THE first shots in New Zealand’s perennial criticism of Scottish rugby have been fired in the Kiwi media, with a prominent rugby journalist questioning why the All Blacks still play in Scotland.
Under the headline: “Scotland are so bad that even the rugby spin machine may have trouble whirring into action”, Chris Rattue of the New Zealand Herald wrote a familiar column yesterday in terming Scotland the cavemen of world rugby, because “they have few skills”.
He used some valid facts and figures to illustrate Scotland’s poor recent record against the All Blacks, and makes a welcome call for the IRB and NZRFU to arrange more fixtures for the All Blacks with Pacific Island nations. New Zealand have a shameful record of touring their neighbouring islands, despite capping many players from Fiji, Samoa and Tonga.
The NZRFU will go home with several million extra dollars in their back pocket, however, as a result of the UK tour, particularly from the extra Test against England, something which would not happen were they to play Tier Two sides. But in typically cynical fashion, Rattue also questions why Scotland are still granted access to an All Blacks Test match. “Just because Richie McCaw has obvious Scottish heritage, do we really need to keep playing them?” he asked. “The All Blacks versus Scotland is haggis dressed up as ham. The rugby community will gather forces and pretend there is something historically beautiful about the match-up, although Scotland are so bad that even the rugby spin machine might have trouble whirring into action.
“Indeed, the All Blacks departed for yet another (yawn) European crusade with the sort of fanfare reserved for the Olympic taekwondo team, which shows that even the diehards have had enough of these annual returns. Scotland’s record against the All Blacks is a joke, which isn’t their fault, because it is a small, soccer-leaning country of often foul winter weather. But it is still a joke. In the last 20 years, they have played the All Blacks 12 times and lost by an average score of 14-44, which is even worse when you consider seven of those games were at home and one on neutral turf.
“The most recent five matches have all been in Edinburgh, the All Blacks triumphing by an average of 31-5. Scotland have scored just one try in that run, an irrelevant last-gasp score in 2005 against a second string All Black team that included such notables as Sione Lauaki, Angus Macdonald, James Ryan and Saimone Taumoepeau in the pack. Perhaps the most damning statistic involving Scotland is that the All Blacks have played them a whopping 12 times in the past two decades, which tells you who runs world rugby.”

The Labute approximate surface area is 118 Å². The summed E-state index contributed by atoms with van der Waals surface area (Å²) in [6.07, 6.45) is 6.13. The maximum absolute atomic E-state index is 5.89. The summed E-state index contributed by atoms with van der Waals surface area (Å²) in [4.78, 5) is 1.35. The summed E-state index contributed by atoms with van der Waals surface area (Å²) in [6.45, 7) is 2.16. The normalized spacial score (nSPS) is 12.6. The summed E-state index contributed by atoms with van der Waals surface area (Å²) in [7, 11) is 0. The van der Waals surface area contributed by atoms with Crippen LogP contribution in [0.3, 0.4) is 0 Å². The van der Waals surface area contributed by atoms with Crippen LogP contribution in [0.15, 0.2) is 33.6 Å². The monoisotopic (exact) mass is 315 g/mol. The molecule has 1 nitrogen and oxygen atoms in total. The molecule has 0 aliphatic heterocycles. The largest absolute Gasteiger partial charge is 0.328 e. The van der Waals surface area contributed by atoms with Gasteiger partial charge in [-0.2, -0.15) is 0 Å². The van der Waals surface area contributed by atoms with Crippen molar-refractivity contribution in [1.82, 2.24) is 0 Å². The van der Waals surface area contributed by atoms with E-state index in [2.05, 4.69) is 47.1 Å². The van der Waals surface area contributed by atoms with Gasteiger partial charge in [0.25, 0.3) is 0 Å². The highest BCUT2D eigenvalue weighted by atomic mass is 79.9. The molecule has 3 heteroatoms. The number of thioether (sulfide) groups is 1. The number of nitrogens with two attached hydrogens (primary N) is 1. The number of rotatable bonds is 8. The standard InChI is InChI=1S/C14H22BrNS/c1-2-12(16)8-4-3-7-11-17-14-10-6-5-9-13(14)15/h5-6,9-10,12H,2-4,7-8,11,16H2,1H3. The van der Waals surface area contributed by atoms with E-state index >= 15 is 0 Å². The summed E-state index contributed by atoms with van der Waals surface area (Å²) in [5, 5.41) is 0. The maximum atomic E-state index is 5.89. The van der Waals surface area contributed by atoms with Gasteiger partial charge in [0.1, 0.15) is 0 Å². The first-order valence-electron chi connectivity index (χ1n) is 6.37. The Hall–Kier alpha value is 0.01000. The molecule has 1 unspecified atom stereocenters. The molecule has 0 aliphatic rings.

That was a poke at the IRB’s make-up, with New Zealand commentators believing there should be dominant representation on the world governing body of the southern hemisphere nations to reflect world standings. But this is hardly new material for the writer, merely a change of nation in what has become a customary, occasionally humorous, rant. The last time New Zealand visited Wales, Rattue wrote, under the headline “Sorry, but Wales are rubbish”: “If rugby between New Zealand and Wales was a boxing contest, they would have stopped it many rounds ago and revoked the Welsh licence. Let’s face it. Wales are rubbish. They are the village idiots of rugby union. They have fans who live for the game, administrators who’ve killed it and players who lie down for the cause.”
On Scotland, Rattue also wrote: “It’s hard to remember the last time Scotland did anything interesting on a rugby field. They play a turgid, ineffective game that belongs in a cave because their players have few skills.”
His condescending tone aside, Rattue surprises no-one by suggesting that even an All Blacks side missing key players will prove more than a handful for injury-ravaged Scotland. Not all Kiwis are as swollen-headed and arrogant and some of Rattue’s criticisms are accurate, but if Scottish players wondered how they were really perceived in the Land of the Long White Cloud they have an idea now, and perhaps some fresh motivation to prove themselves again on the Test stage.